The Oklahoma State football team was sitting in its large theater underneath Boone Pickens Stadium when the doors at the top of both aisles opened.
Out one door stepped assistant director of operations Rod Johnson, and a former defensive lineman out the other. They both were fully suited up, giving the team a little preview of their uniforms for Saturday’s game against Kansas.
Black helmets with the bright orange OSU logo, grey jerseys and black pants, with little details all over paying homage to the United States military.
With the uniform announcement video playing in the background, the players started jumping out of their seats and clapping as the models strutted down the aisles to the front of the room.
“We usually don’t know (uniforms) until we show up in the locker room,” receiver Dillon Stoner said. “But Folds of Honor went ahead and showed us early on Sunday. It’s an honor. It’s a big time privilege to get to wear those.”
The team announced Sunday it had partnered with Nike to design uniforms to commemorate Veterans Day.
OSU director of football equipment operations Jason Williams said it took “every bit of a couple years” to put together.
“I met with several Nike officials and came up with some ideas,” Williams said. “(I) talked to the ROTC here, and made sure that they cool with it. This came about a couple years ago and coach came on board and supported it. We got it approved and here we are.”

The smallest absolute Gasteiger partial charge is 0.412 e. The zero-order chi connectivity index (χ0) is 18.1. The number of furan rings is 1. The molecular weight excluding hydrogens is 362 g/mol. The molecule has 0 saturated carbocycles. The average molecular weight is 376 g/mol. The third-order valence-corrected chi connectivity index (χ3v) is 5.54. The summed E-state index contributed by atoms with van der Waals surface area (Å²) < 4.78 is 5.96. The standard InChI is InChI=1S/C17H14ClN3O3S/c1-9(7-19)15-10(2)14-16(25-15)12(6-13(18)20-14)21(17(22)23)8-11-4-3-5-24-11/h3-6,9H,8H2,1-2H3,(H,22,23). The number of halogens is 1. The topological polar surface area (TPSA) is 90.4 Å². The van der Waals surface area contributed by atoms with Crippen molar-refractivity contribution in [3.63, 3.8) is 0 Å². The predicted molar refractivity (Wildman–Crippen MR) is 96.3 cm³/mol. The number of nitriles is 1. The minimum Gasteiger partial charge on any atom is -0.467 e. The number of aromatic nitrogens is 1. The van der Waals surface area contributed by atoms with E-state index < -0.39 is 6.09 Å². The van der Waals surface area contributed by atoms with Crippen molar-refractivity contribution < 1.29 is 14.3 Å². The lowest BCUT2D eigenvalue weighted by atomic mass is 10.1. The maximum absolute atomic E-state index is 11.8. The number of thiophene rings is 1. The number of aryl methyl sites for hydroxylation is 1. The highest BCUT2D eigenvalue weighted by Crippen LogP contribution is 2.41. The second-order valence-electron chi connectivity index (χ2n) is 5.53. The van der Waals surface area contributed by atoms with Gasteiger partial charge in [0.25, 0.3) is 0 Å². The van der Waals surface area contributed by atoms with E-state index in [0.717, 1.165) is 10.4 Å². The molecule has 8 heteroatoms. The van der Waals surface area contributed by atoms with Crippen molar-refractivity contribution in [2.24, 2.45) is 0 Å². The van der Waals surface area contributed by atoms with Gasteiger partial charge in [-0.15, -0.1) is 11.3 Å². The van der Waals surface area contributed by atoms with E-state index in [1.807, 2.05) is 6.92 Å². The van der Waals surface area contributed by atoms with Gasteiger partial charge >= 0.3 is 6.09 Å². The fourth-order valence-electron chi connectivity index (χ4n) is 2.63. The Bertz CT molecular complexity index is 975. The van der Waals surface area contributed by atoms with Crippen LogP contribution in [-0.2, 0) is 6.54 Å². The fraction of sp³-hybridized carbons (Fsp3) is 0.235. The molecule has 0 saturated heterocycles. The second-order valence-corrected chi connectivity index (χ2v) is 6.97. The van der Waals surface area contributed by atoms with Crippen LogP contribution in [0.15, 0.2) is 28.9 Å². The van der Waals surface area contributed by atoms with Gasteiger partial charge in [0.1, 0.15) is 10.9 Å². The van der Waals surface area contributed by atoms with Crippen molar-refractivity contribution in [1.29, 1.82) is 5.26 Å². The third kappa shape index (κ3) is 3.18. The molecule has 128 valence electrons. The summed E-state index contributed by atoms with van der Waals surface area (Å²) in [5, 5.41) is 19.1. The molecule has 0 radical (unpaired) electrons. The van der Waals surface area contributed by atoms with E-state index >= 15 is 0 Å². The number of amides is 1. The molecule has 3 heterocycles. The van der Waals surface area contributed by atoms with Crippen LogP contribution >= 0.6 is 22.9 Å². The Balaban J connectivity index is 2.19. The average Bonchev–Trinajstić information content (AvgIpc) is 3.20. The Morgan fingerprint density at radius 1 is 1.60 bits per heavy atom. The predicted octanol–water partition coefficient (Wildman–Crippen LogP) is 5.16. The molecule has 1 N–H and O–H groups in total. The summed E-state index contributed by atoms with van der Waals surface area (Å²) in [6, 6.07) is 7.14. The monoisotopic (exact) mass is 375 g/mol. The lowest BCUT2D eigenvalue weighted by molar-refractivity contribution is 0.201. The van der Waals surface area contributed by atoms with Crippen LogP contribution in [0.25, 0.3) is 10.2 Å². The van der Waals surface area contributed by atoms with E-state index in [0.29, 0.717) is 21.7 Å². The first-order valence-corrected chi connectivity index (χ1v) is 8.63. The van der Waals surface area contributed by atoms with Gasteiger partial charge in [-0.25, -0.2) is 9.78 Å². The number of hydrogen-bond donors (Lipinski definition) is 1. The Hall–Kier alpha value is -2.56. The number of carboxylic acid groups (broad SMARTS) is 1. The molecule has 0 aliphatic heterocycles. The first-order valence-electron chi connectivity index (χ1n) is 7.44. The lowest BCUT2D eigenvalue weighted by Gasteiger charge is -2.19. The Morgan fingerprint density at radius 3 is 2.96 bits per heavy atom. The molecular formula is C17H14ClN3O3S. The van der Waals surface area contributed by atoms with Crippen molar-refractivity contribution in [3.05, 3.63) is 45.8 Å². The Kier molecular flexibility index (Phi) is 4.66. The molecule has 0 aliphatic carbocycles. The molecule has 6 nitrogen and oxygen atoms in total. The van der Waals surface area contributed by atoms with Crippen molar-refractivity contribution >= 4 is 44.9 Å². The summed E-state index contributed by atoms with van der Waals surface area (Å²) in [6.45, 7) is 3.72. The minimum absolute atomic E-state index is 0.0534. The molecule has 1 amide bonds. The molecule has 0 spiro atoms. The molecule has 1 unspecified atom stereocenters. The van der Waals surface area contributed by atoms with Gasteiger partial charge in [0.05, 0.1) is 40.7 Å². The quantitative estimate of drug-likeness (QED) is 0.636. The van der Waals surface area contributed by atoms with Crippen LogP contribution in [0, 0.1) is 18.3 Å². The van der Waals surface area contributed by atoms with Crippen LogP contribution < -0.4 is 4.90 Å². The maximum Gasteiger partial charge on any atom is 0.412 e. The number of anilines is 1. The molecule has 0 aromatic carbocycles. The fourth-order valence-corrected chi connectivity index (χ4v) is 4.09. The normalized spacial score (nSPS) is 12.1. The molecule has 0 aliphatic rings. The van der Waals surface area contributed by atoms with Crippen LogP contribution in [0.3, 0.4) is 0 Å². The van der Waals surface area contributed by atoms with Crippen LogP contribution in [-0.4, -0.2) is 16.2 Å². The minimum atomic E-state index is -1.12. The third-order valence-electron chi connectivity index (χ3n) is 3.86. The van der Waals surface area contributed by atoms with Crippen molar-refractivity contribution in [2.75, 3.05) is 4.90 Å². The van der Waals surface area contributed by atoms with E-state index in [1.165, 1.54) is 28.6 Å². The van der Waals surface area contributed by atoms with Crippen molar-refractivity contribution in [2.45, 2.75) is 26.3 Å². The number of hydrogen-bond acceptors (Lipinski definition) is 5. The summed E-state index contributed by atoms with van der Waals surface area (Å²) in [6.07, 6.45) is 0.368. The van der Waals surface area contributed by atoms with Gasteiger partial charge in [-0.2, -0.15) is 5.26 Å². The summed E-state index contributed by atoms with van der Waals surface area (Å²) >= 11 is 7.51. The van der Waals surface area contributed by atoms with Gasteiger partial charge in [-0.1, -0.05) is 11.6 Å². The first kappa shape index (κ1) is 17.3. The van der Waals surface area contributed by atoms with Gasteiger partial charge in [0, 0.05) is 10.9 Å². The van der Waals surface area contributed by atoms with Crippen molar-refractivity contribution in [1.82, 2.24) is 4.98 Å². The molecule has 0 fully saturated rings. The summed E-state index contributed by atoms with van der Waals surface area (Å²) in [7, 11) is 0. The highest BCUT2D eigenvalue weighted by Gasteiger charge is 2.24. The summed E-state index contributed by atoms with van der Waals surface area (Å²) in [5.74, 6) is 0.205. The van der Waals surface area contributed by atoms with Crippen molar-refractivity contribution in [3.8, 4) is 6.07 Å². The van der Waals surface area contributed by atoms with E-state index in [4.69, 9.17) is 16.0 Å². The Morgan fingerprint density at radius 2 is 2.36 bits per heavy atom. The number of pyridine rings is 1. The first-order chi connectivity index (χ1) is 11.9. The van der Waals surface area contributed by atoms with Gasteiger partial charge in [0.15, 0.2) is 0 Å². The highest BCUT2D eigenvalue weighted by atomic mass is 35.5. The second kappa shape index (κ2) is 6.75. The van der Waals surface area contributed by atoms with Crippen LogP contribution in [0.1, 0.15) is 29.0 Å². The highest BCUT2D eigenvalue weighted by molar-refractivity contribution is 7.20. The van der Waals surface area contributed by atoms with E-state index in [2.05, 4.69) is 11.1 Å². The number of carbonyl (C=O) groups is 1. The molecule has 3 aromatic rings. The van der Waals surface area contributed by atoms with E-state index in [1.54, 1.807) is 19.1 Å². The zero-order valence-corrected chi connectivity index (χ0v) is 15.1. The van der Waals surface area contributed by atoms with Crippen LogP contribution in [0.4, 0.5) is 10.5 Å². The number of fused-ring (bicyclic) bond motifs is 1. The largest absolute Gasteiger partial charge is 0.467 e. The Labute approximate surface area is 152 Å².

Along with Nike, Williams said he worked closely with the OSU ROTC to put the uniforms together. He wanted to make sure they weren’t too over the top in a way that would still respect the military.
ROTC loved the final product.
The uniforms were designed after a stealth aircraft, along with small touches such as the Folds of Honor logo on the front of the jersey and the American flag and Cowboy Battalion logo on the shoulders. Instead of the player’s last name across the back, it reads "Cowboy Battalion."
“To be able to honor those people who are overseas and risking their lives on the daily, it means a lot,” safety Kolby Harvell-Peel said. “Plus the uniforms are clean.”
Some players have a deeper connection with the military. Defensive lineman Brock Martin’s mother’s dad and step-dad fought in Vietnam, and knows countless others with a military background.
“It’s huge for me,” Martin said. “When I was little, I used to always want to be in the Army or the Marines, so I think it’s really cool for us to be able to do that.”